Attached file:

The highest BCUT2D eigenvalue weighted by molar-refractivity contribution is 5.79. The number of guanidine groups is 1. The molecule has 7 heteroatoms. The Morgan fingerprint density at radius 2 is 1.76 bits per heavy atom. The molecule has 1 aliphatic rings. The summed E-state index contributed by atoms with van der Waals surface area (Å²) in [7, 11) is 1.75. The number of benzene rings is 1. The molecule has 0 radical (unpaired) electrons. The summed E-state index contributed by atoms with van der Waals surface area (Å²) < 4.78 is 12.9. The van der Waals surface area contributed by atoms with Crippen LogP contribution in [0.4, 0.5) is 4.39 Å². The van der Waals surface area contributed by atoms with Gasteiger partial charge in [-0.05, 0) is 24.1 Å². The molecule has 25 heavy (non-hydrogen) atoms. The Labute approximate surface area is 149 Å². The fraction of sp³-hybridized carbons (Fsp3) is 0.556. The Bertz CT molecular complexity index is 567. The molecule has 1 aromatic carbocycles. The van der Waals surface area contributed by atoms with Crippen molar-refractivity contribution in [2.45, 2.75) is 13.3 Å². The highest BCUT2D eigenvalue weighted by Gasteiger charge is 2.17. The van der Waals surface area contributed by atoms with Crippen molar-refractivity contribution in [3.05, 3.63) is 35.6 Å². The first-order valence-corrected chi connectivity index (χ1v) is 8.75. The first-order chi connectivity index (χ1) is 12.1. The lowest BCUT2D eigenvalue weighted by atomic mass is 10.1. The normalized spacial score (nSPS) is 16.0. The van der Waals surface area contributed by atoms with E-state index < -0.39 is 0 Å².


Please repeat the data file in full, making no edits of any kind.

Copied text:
The highest BCUT2D eigenvalue weighted by molar-refractivity contribution is 5.79. The number of guanidine groups is 1. The molecule has 7 heteroatoms. The Morgan fingerprint density at radius 2 is 1.76 bits per heavy atom. The molecule has 1 aliphatic rings. The summed E-state index contributed by atoms with van der Waals surface area (Å²) in [7, 11) is 1.75. The number of benzene rings is 1. The molecule has 0 radical (unpaired) electrons. The summed E-state index contributed by atoms with van der Waals surface area (Å²) < 4.78 is 12.9. The van der Waals surface area contributed by atoms with Crippen LogP contribution in [0.4, 0.5) is 4.39 Å². The van der Waals surface area contributed by atoms with Gasteiger partial charge in [-0.05, 0) is 24.1 Å². The molecule has 25 heavy (non-hydrogen) atoms. The Labute approximate surface area is 149 Å². The fraction of sp³-hybridized carbons (Fsp3) is 0.556. The Bertz CT molecular complexity index is 567. The molecule has 1 aromatic carbocycles. The van der Waals surface area contributed by atoms with Crippen molar-refractivity contribution in [2.45, 2.75) is 13.3 Å². The highest BCUT2D eigenvalue weighted by Gasteiger charge is 2.17. The van der Waals surface area contributed by atoms with Crippen molar-refractivity contribution in [3.05, 3.63) is 35.6 Å². The first-order valence-corrected chi connectivity index (χ1v) is 8.75. The first-order chi connectivity index (χ1) is 12.1. The lowest BCUT2D eigenvalue weighted by atomic mass is 10.1. The normalized spacial score (nSPS) is 16.0. The van der Waals surface area contributed by atoms with E-state index < -0.39 is 0 Å².